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COVID-19 and Regional Economies

Latin America’s total COVID-19 cases exceeded 13.5 million by early December, making it a global hotspot, and the highest per capita death rate in the world. And the economic fallout is worse than in any other region. The IMF expects negative 8.1 percent GDP growth in 2020, and double-digit contractions in Argentina, Ecuador, Peru, and Venezuela. Fully 37 percent of the region’s population will experience poverty. And the worst may be yet to come, as a J.P. Morgan assessment places regional growth at only 3.6 percent in 2021. This sluggish recovery will depress tax revenue as leaders struggle to sustain massive social stimulus. Debt is a concern: regional governments have borrowed $48 billion in 2020, 13 percent higher than in 2019. Yet there are glimmers of hope. Interest rates are low. Lenders have stepped up. China’s recovery buoyed prices for the region’s commodities. And the U.S. hosts the Summit of the Americas in 2021, holding the promise of robust reengagement.

Migration and Politics

Four countries in Central America—Guatemala, Honduras, El Salvador, and Nicaragua—will likely dominate the 2020 news cycle. All four nations are contending with health, climate, and political crises that may drive large numbers of migrants to Mexico and the United States. Honduras and Nicaragua are coping with the devastation from two strong hurricanes which destroyed much of Honduras’ industry and agriculture. Both President Nayib Bukele in El Salvador and President Daniel Ortega in Nicaragua (who faces elections this year) stepped up harassment of political opponents and media outlets, a development likely to bring both leaders into conflict with a Biden administration committed to the defense of democratic institutions. The challenge for the Biden will be advancing an ambitious agenda in Central America to tackle the root causes of continuing migration crises with governments indifferent or hostile to reforms encouraged by the United States.

Grim Prospects in Venezuela

Venezuela’s political, economic, and humanitarian crises showed no sign of abating as Nicolás Maduro moved to consolidate his authoritarian rule. Legislative elections held on December 6, 2020 drew international condemnation, but ended the opposition control of the National Assembly and undermined Juan Guaidó’s interim presidency. Oil production plummeted, anchoring a catastrophic economic contraction of 80 percent of GDP since 2013. More than 95 percent of households live in poverty. The Trump administration’s “maximum pressure” strategy of crippling sanctions failed to dislodge Maduro, whose allies and commercial partners—Russia, Iran, Cuba, Turkey, China, and India—provided enough essential support to help his regime survive. Venezuela’s economic implosion has led to an exodus of 5.4 million people, straining the resources of neighboring countries already suffering from COVID-19-induced decline. Assisting Venezuela’s neighbors financially while expanding nonpartisan humanitarian relief inside the country should be a first goal of the Biden administration.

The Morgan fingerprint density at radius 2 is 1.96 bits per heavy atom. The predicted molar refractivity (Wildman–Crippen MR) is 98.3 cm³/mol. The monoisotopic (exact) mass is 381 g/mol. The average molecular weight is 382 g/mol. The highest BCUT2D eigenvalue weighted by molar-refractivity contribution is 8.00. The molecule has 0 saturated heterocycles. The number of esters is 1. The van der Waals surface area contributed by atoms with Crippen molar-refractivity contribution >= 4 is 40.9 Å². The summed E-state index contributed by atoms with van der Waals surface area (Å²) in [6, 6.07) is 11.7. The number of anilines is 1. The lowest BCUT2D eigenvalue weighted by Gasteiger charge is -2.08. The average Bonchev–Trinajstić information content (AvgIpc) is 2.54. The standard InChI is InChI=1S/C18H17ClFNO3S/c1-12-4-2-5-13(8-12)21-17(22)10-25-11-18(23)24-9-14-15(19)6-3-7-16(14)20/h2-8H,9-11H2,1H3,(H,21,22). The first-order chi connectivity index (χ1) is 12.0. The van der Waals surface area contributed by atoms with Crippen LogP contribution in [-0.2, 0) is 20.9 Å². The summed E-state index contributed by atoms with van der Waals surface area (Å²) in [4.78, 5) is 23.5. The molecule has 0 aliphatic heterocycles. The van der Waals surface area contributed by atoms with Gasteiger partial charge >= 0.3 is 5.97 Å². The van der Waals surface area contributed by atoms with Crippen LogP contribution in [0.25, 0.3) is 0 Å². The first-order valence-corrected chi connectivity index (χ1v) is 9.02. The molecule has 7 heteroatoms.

Latin American Program

The Wilson Center’s prestigious Latin American Program provides non-partisan expertise to a broad community of decision makers in the United States and Latin America on critical policy issues facing the Hemisphere. The Program provides insightful and actionable research for policymakers, private sector leaders, journalists, and public intellectuals in the United States and Latin America. To bridge the gap between scholarship and policy action, it fosters new inquiry, sponsors high-level public and private meetings among multiple stakeholders, and explores policy options to improve outcomes for citizens throughout the Americas. Drawing on the Wilson Center’s strength as the nation’s key non-partisan forum, the Program serves as a trusted source of analysis and a vital point of contact between the worlds of scholarship and action.  Read more